Watch | Harish Salve on Why the Supreme Court Is Unlikely to Void Article 370 Move

Salve refuted the view that the Central parliament cannot express the views of the J&K state assembly.

Harish Salve, perhaps India’s foremost constitutional lawyer, has said it’s unlikely the Supreme Court will hold the Modi government’s treatment of Article 370 or the division and demotion of Jammu and Kashmir unconstitutional.

In a 60-minute exclusive and comprehensive interview to Karan Thapar for The Wire, Salve covered all the arguments for believing that the de-operationalisation of Article 370 is unconstitutional as well as the arguments for maintaining that Article 3 has been wrongly used by the Central government to demote J&K to union territory status and divide it.

Salve said that the mechanism for de-commissioning Article 370 – i.e. using Article 370 to amend Article 367 which is then used to amend 370 – was exactly the same as that used in the 1960s when Jammu and Kashmir’s Sadr e Riyasat and Wazir e Azam were changed to governor and chief minister. At the time, the Supreme Court had upheld this and, therefore, the precedent has been established and is unlikely to be found fault with when it is used to de-operationalise 370.

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Similarly, Salve refuted the view that the Central parliament cannot express the views of the J&K state assembly, which is a necessary step under Article 3 in changing the status and size of a state. He said the views of an assembly are passed by resolution and a resolution is one of the powers of an assembly, and under president’s rule the powers of an assembly are transferred to parliament. That includes the power to pass a resolution. He said it’s the power to pass a resolution which lies at the heart of the government’s mechanism for changing the status and size of J&K. That power has been transferred to parliament and, therefore, there is nothing unconstitutional about the way J&K has been demoted and divided.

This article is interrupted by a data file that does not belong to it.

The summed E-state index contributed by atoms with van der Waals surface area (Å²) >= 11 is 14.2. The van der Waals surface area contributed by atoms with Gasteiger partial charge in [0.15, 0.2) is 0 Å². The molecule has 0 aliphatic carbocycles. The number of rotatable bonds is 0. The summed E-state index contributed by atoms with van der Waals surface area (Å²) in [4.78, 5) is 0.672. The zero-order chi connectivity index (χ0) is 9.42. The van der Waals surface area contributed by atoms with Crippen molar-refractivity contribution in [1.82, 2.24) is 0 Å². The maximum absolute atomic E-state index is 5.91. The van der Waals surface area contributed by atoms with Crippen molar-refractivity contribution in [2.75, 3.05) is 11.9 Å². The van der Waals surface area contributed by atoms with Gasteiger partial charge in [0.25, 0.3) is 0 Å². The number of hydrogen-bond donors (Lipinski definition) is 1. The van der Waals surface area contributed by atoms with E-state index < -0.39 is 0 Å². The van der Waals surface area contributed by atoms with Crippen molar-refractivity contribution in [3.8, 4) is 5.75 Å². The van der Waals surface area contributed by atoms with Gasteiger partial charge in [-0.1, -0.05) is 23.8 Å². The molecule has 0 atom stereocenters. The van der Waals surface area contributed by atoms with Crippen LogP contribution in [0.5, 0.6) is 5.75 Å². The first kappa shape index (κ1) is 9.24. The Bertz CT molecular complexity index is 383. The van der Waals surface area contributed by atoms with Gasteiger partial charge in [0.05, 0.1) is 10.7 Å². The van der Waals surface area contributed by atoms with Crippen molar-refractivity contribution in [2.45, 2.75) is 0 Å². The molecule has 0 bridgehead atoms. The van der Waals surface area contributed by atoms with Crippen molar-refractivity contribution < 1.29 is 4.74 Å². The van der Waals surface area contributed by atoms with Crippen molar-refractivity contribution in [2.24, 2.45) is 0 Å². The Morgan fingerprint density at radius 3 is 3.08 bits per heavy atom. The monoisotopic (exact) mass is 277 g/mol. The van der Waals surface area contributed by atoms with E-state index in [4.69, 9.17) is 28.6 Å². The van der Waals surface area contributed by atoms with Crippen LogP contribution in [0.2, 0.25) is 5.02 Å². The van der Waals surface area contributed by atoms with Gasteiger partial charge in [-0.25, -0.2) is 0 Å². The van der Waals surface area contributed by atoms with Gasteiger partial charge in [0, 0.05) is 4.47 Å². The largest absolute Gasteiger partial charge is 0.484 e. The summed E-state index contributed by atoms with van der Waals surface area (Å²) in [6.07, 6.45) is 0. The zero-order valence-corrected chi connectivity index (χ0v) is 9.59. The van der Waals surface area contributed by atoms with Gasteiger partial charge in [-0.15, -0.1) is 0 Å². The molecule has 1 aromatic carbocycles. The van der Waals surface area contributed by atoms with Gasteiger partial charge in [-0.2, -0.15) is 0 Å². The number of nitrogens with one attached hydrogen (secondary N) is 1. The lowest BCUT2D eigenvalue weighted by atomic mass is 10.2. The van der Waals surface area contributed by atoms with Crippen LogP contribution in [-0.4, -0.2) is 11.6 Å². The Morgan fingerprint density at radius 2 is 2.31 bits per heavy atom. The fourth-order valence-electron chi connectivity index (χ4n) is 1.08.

Speaking about the way the Supreme Court has responded to petitions both challenging the change in constitutional status and the alleged violation of human rights, Salve distinguished between the two. He said taking four, five or six months to handle the constitutional changes was not a sign the Supreme Court is ducking its responsibility or avoiding by deferring difficult decisions. This was perfectly acceptable and not unexceptional.

However, he made a point of saying that the human rights petitions and, in particular, the habeas corpus petitions should have been handled with “alacrity”. Unfortunately, he said a tradition has been set whereby courts do not handle these issues concerning the rights and even the lives of citizens with the speed that is required.

In the course of the interview, Salve also spoke about calls that Justice Arun Mishra should recuse himself from the Land Acquisition case and said these were completely wrong and unfair. Without taking names, he said this was a result of the Supreme Court allowing itself to be earlier used by a section of lawyers who, now that the court had stopped this, have turned against the court and are attacking some of its judges.

Finally, Salve said if reports are accurate (such as those in the Telegraph) that detainees in Kashmir are being asked to sign a bond not to make comment(s) or statement(s) or make public speech(s) or hold or participate in public assembly(s) related to recent events in the state as a condition for their release, this would be unconstitutional and an unacceptable curb on their freedom.